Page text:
The city has submitted applications to the North Dakota Department of Transportation for urban road grants along University Avenue. The grant would go toward “renewed street-scaping,” which would include new lighting, improved signage and updating the medians along the road, among other things, Feland said. The city hopes to complete those projects in 2019 ahead of the mill and overlay project.

Feland said he believes the work being discussed at UND about mixed-use development along University Avenue will complement redevelopment in downtown Grand Forks, as well as redevelopment along DeMers Avenue.

“The goal is really to connect those two things in a really positive way,” Feland said, adding that the university and the city have already been working together on new bus routes, as well as possibly taking over the school’s campus bus service.

“There’s a lot of things going on between the city of Grand Forks and UND to provide better connections,” he said. “I think there’s a renewed feeling that our futures are tied together. We need to be an attractive city, we need an attractive university. We need to see connections between the two.”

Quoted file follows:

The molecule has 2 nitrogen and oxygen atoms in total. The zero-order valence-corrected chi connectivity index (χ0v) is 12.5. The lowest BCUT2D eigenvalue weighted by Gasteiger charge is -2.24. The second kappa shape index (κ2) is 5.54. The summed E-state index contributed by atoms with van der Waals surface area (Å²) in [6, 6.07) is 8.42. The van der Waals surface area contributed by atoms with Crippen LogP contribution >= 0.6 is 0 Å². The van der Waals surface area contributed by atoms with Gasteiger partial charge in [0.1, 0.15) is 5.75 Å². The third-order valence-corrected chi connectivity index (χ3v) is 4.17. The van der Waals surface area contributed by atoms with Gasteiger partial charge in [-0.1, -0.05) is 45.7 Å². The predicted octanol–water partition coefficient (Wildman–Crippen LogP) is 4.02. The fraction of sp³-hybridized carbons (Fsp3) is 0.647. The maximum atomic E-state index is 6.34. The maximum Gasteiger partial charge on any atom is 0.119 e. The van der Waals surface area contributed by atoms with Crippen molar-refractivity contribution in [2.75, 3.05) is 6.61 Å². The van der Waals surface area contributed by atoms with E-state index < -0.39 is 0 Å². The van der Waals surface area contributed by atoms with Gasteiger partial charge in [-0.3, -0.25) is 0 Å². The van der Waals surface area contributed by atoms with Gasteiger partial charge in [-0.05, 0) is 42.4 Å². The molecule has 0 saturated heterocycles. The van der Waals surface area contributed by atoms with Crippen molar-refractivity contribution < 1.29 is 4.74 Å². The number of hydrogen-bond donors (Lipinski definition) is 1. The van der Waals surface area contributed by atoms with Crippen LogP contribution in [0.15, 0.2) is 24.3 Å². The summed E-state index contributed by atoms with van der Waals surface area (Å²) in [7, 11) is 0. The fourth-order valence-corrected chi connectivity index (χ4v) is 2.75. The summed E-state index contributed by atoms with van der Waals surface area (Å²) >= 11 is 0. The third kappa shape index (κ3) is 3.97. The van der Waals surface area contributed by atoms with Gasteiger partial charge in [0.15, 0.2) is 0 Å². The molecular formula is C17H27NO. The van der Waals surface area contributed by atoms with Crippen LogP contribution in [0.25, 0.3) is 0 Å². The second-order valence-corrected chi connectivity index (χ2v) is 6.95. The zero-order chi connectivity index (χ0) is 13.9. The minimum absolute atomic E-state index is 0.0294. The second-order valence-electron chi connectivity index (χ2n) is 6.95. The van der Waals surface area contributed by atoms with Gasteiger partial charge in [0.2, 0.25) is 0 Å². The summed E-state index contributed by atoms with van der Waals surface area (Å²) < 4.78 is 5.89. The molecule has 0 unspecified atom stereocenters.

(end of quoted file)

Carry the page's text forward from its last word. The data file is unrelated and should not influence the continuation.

Hanson said it’s important for two of Grand Forks’ major areas to be accessible and linked together in some way.

“We really have two main streets in Grand Forks, the downtown stretch and the campus stretch, and with those we need to try and find ways to make them accessible,” he said.

Sydney Mook

Sydney Mook has been covering higher education at the Grand Forks Herald since May 2018. She previously served as the multimedia editor and cops, courts and health reporter at the Dickinson Press from January 2016 to May 2018.  She graduated from the University of South Dakota with a bachelor's degree in journalism and political science in three and half years in December 2015. While at the USD, she worked for the campus newspaper, The Volante, as well as the television news show, Coyote News. She also interned at South Dakota Public Broadcasting and spent the summer before her senior year interning in Fort Knox for the ROTC Cadet Summer Training program. In her spare time, Sydney enjoys cheering on the New York Yankees and the Kentucky Wildcats, as well as playing golf. If you've got an idea for a video be sure to give her a call!